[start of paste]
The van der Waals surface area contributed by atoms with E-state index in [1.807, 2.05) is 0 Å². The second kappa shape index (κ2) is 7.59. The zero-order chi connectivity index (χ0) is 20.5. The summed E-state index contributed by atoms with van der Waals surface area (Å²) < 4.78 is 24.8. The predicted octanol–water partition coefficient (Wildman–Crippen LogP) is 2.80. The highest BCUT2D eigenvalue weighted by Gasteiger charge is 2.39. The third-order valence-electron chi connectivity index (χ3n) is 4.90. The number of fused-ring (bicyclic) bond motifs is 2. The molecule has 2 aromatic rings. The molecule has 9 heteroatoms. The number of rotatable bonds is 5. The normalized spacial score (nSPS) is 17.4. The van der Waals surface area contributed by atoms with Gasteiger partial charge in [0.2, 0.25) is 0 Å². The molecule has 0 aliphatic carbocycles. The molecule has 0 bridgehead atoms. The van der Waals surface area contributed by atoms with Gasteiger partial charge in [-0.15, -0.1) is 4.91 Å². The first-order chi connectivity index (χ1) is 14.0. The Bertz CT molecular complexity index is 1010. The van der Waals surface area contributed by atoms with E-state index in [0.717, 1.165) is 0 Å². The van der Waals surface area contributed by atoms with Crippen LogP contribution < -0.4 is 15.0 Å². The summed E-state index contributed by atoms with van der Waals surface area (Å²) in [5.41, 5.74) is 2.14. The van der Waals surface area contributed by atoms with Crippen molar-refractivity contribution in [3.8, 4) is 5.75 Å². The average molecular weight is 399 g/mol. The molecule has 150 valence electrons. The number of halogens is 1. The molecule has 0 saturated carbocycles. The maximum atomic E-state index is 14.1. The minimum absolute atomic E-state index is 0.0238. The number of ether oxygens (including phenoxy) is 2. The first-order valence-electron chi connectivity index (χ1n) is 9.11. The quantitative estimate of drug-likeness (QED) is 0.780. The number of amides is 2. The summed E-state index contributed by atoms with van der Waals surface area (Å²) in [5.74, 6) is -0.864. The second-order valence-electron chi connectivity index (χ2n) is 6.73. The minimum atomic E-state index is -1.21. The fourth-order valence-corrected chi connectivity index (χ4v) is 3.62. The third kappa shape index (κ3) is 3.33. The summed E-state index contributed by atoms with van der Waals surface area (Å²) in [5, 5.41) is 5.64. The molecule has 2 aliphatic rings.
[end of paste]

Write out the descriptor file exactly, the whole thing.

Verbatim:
The van der Waals surface area contributed by atoms with E-state index in [1.807, 2.05) is 0 Å². The second kappa shape index (κ2) is 7.59. The zero-order chi connectivity index (χ0) is 20.5. The summed E-state index contributed by atoms with van der Waals surface area (Å²) < 4.78 is 24.8. The predicted octanol–water partition coefficient (Wildman–Crippen LogP) is 2.80. The highest BCUT2D eigenvalue weighted by Gasteiger charge is 2.39. The third-order valence-electron chi connectivity index (χ3n) is 4.90. The number of fused-ring (bicyclic) bond motifs is 2. The molecule has 2 aromatic rings. The molecule has 9 heteroatoms. The number of rotatable bonds is 5. The normalized spacial score (nSPS) is 17.4. The van der Waals surface area contributed by atoms with Gasteiger partial charge in [0.2, 0.25) is 0 Å². The molecule has 0 aliphatic carbocycles. The molecule has 0 bridgehead atoms. The van der Waals surface area contributed by atoms with Gasteiger partial charge in [-0.15, -0.1) is 4.91 Å². The first-order chi connectivity index (χ1) is 14.0. The Bertz CT molecular complexity index is 1010. The van der Waals surface area contributed by atoms with E-state index in [0.717, 1.165) is 0 Å². The van der Waals surface area contributed by atoms with Crippen LogP contribution < -0.4 is 15.0 Å². The summed E-state index contributed by atoms with van der Waals surface area (Å²) in [5.41, 5.74) is 2.14. The van der Waals surface area contributed by atoms with Crippen molar-refractivity contribution in [3.8, 4) is 5.75 Å². The average molecular weight is 399 g/mol. The molecule has 150 valence electrons. The number of halogens is 1. The molecule has 0 saturated carbocycles. The maximum atomic E-state index is 14.1. The minimum absolute atomic E-state index is 0.0238. The number of ether oxygens (including phenoxy) is 2. The first-order valence-electron chi connectivity index (χ1n) is 9.11. The quantitative estimate of drug-likeness (QED) is 0.780. The number of amides is 2. The summed E-state index contributed by atoms with van der Waals surface area (Å²) in [5.74, 6) is -0.864. The second-order valence-electron chi connectivity index (χ2n) is 6.73. The minimum atomic E-state index is -1.21. The fourth-order valence-corrected chi connectivity index (χ4v) is 3.62. The third kappa shape index (κ3) is 3.33. The summed E-state index contributed by atoms with van der Waals surface area (Å²) in [5, 5.41) is 5.64. The molecule has 2 aliphatic rings.